Aldhelm’s prose treatise On Virginity (De Virginitate), for Abbess Hildelith and the nuns of Barking (south-east Britain), survives in twenty manuscripts, the earliest of which are 9th c. Together with its later, poetic counterpart, it forms what Bede described in 731 as a ‘twinned work’ (opus geminatum), although there is a notable difference between the content and style of the two sections, the second part constituting more than a straightforward ‘versification’ of the first (see E06659). Aldhelm (ob. 709/10) appears to have been a son of Centwine, king of the Gewisse or West Saxons (south-west Britain) from 676 until 682/5, when he abdicated and retired to a monastery. We do not know when Aldhelm himself took religious vows, but he definitely attended, perhaps for many years, Archbishop Theodore and Abbot Hadrian’s school at Canterbury (from shortly after 670?), and possibly studied at the Irish foundation of Iona, off the coast of north-west Britain (perhaps in the 660s?). Around 682/6 he became abbot of the West Saxon monastery of Malmesbury, and in 689 probably accompanied King Cædwalla on his pilgrimage to Rome (see E05710 and E06661). In 705/6 he was appointed ‘bishop west of the wood’ in his home kingdom (later identifiable with the diocese of Sherborne). (For all aspects of Aldhelm’s career see now Lapidge, 2007.) At the core of On Virginity is a lengthy catalogue of exemplary virgins, first men (Old Testament prophets; New Testament figures; martyrs and other saints of the Roman Empire), then women (Mary; martyrs and other saints of the Empire), followed by some remarks on a group of non-virginal, Old Testament sancti who in some sense prefigured Christ. As with Bede in his Marytrology (725/31), Aldhelm makes good use of Roman Martyrdoms and Acts in his accounts of many post-Biblical saints. Although he does not seem to have had the same range of hagiographical material at hand as Bede later would at the monastery of Wearmouth-Jarrow (north-east Britain), his use of the texts is more creative, and he extensively reworks them in his characteristically florid prose style. The prose On Virginity presents difficulties with dating, but the author’s reference to himself in its preface as only a ‘servant’ (bernaculus) of the Church would seem to place it before his abbacy in 682/6 (ibid., 67-9). Meanwhile – if the twelfth-century chronicler John of Worcester is correct – Aldhelm’s chief dedicatee Hildelith only appears to have taken control over Barking in 675, thus allowing us to date the work cautiously to somewhere within 675/86. This is significant, since it suggests that the many Martyrdoms which Aldhelm used among his sources (including several translated from the Greek) were available to him in southern Britain before his probable visit to Rome in 689.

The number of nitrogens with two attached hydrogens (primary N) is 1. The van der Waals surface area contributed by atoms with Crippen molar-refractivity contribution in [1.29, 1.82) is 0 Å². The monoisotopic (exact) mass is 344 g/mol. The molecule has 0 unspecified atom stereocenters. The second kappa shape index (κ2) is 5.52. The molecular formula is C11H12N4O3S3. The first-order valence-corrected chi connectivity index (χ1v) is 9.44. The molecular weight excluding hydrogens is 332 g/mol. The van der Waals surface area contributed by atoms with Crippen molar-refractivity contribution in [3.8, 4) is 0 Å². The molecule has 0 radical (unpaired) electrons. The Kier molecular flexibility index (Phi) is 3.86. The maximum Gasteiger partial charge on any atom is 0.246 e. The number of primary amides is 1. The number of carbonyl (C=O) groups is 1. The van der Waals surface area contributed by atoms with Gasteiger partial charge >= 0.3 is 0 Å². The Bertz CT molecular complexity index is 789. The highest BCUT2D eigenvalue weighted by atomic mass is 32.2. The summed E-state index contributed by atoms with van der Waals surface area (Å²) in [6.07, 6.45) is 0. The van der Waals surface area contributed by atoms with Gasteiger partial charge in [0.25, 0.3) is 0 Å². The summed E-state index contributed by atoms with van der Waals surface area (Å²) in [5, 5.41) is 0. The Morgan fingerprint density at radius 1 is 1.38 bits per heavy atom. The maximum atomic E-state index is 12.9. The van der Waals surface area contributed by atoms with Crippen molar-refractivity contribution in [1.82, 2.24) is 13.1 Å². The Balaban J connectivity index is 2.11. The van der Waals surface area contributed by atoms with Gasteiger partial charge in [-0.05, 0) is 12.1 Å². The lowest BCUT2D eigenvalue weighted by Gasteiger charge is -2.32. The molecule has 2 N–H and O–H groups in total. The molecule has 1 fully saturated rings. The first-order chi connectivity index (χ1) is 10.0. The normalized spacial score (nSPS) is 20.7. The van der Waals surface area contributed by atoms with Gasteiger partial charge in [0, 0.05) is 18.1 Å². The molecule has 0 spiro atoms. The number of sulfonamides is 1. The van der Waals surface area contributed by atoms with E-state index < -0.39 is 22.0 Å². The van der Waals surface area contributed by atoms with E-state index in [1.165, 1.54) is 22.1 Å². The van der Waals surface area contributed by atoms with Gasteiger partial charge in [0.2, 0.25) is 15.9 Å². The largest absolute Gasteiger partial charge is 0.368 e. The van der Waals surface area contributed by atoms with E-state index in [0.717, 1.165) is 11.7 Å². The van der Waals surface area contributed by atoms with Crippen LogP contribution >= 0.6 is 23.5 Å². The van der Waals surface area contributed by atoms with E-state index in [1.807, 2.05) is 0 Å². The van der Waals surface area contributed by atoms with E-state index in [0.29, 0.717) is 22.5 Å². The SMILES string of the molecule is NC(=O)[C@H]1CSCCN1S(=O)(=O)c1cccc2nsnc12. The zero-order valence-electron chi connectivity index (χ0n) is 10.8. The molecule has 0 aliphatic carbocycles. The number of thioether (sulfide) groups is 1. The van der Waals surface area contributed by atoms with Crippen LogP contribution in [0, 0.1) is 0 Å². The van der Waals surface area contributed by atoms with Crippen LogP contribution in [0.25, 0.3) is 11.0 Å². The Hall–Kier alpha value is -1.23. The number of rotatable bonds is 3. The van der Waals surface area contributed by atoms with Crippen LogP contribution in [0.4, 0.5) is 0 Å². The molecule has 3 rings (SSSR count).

Aldhelm's main source for this passage is the Martyrdom of Lucia (E02092) (Lapidge and Herren, 1979, 177).


Edition: Ehwald, R., Aldhelmi opera (Monumenta Germaniae Historica, Auctores Antiquissimi 15; Berlin, 1919). Translation: Lapidge, M., and Herren, M., Aldhelm, The Prose Works (Cambridge, 1979). Further reading: Lapidge, M., "The Career of Aldhelm," Anglo-Saxon England 36 (2007), 15-69.

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    Evidence -  The Cult of Saints in Late Antiquity